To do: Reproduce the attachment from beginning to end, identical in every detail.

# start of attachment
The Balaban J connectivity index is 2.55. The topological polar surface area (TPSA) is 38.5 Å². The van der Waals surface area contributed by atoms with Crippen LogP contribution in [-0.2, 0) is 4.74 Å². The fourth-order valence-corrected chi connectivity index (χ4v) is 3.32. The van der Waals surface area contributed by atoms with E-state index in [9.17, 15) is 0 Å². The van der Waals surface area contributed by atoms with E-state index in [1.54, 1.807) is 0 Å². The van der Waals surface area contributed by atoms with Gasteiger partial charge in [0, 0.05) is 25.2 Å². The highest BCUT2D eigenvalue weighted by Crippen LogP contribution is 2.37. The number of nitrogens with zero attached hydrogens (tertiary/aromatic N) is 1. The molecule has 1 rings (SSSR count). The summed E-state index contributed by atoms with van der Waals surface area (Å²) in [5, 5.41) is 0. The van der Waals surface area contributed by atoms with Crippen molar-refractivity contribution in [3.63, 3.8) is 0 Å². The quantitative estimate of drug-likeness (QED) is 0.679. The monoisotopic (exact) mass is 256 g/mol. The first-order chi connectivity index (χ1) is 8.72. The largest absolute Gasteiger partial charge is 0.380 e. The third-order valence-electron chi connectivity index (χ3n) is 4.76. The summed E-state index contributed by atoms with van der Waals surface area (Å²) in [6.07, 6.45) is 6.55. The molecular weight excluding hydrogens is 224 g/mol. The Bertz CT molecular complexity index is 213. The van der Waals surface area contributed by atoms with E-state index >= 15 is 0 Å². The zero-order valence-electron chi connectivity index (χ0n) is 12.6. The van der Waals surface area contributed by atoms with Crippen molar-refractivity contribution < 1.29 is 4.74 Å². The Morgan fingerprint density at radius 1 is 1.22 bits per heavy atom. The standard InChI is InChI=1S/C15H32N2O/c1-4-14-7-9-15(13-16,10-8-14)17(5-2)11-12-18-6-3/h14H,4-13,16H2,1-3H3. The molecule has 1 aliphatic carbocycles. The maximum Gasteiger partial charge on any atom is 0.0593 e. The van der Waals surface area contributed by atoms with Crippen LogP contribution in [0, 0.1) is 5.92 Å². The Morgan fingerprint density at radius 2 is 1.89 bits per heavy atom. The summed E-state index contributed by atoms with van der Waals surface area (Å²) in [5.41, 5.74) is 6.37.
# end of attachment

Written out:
The Balaban J connectivity index is 2.55. The topological polar surface area (TPSA) is 38.5 Å². The van der Waals surface area contributed by atoms with Crippen LogP contribution in [-0.2, 0) is 4.74 Å². The fourth-order valence-corrected chi connectivity index (χ4v) is 3.32. The van der Waals surface area contributed by atoms with E-state index in [9.17, 15) is 0 Å². The van der Waals surface area contributed by atoms with E-state index in [1.54, 1.807) is 0 Å². The van der Waals surface area contributed by atoms with Gasteiger partial charge in [0, 0.05) is 25.2 Å². The highest BCUT2D eigenvalue weighted by Crippen LogP contribution is 2.37. The number of nitrogens with zero attached hydrogens (tertiary/aromatic N) is 1. The molecule has 1 rings (SSSR count). The summed E-state index contributed by atoms with van der Waals surface area (Å²) in [5, 5.41) is 0. The van der Waals surface area contributed by atoms with Crippen molar-refractivity contribution in [3.63, 3.8) is 0 Å². The quantitative estimate of drug-likeness (QED) is 0.679. The monoisotopic (exact) mass is 256 g/mol. The first-order chi connectivity index (χ1) is 8.72. The largest absolute Gasteiger partial charge is 0.380 e. The third-order valence-electron chi connectivity index (χ3n) is 4.76. The summed E-state index contributed by atoms with van der Waals surface area (Å²) in [6.07, 6.45) is 6.55. The molecular weight excluding hydrogens is 224 g/mol. The Bertz CT molecular complexity index is 213. The van der Waals surface area contributed by atoms with E-state index >= 15 is 0 Å². The zero-order valence-electron chi connectivity index (χ0n) is 12.6. The van der Waals surface area contributed by atoms with Crippen molar-refractivity contribution < 1.29 is 4.74 Å². The Morgan fingerprint density at radius 1 is 1.22 bits per heavy atom. The standard InChI is InChI=1S/C15H32N2O/c1-4-14-7-9-15(13-16,10-8-14)17(5-2)11-12-18-6-3/h14H,4-13,16H2,1-3H3. The molecule has 1 aliphatic carbocycles. The maximum Gasteiger partial charge on any atom is 0.0593 e. The van der Waals surface area contributed by atoms with Crippen LogP contribution in [0, 0.1) is 5.92 Å². The Morgan fingerprint density at radius 2 is 1.89 bits per heavy atom. The summed E-state index contributed by atoms with van der Waals surface area (Å²) in [5.41, 5.74) is 6.37.